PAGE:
Self-care is acknowledging a problematic feeling but not dwelling on it
This morning I received the news that my lower surgery date has to be changed from 17th July to 8th August due to some issues with the surgeon.
I am of course upset, but dwelling on it won’t change it, it’ll just make me feel worse. It has taken me many years to get the balance right between acknowledging feelings and avoiding dwelling on them.
Positive thinking is often misinterpreted, as meaning, we should push bad feelings away, but this is not the case at all. Thinking positively isn’t about denying your emotions, this is just as damaging as dwelling on them. It is instead about changing our perspective on how we view those problematic feelings.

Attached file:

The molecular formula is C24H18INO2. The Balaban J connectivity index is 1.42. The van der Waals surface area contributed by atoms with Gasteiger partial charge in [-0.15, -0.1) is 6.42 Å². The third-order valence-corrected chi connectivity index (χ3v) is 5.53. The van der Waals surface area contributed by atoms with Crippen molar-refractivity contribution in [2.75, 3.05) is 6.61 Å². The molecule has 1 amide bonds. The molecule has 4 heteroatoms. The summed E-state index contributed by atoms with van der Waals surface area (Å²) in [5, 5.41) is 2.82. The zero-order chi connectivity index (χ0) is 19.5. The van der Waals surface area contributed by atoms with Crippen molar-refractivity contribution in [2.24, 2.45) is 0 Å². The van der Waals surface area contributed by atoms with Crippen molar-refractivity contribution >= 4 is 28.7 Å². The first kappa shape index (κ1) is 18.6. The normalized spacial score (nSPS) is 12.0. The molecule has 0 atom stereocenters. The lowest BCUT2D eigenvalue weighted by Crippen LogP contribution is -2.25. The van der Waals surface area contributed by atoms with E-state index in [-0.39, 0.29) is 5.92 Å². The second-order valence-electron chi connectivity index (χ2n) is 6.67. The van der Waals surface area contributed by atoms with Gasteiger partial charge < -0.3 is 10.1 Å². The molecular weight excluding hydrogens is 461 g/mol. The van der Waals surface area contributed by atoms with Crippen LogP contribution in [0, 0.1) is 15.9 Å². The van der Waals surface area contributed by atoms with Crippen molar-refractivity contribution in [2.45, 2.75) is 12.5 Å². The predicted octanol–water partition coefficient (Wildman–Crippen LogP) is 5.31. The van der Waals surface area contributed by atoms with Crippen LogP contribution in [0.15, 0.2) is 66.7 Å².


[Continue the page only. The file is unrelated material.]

Our feelings need to be validated. For example, it is understandable that I am upset about my surgery delay and it is ok to feel those emotions. When we acknowledge feelings and allow ourselves to just let them be, they will then pass naturally. What causes us problems is moving from emotions to thoughts. For example by playing it over and over in our mind, ruminating over the injustice, the inconvenience etc. This is when we move from the acknowledgement of feelings into dwelling on feelings
Allowing myself to not be OK is never easy for me. This is especially true when l have good things in my life, like now with my new partner. I think to myself, “why am l sad? Things are good!” But just because you are sad about one thing doesn’t mean everything else in your life can’t bring you happy feelings. It’s not black and white. I am very sad about mum, and that will be the case regardless of all the other lovely stuff in my life.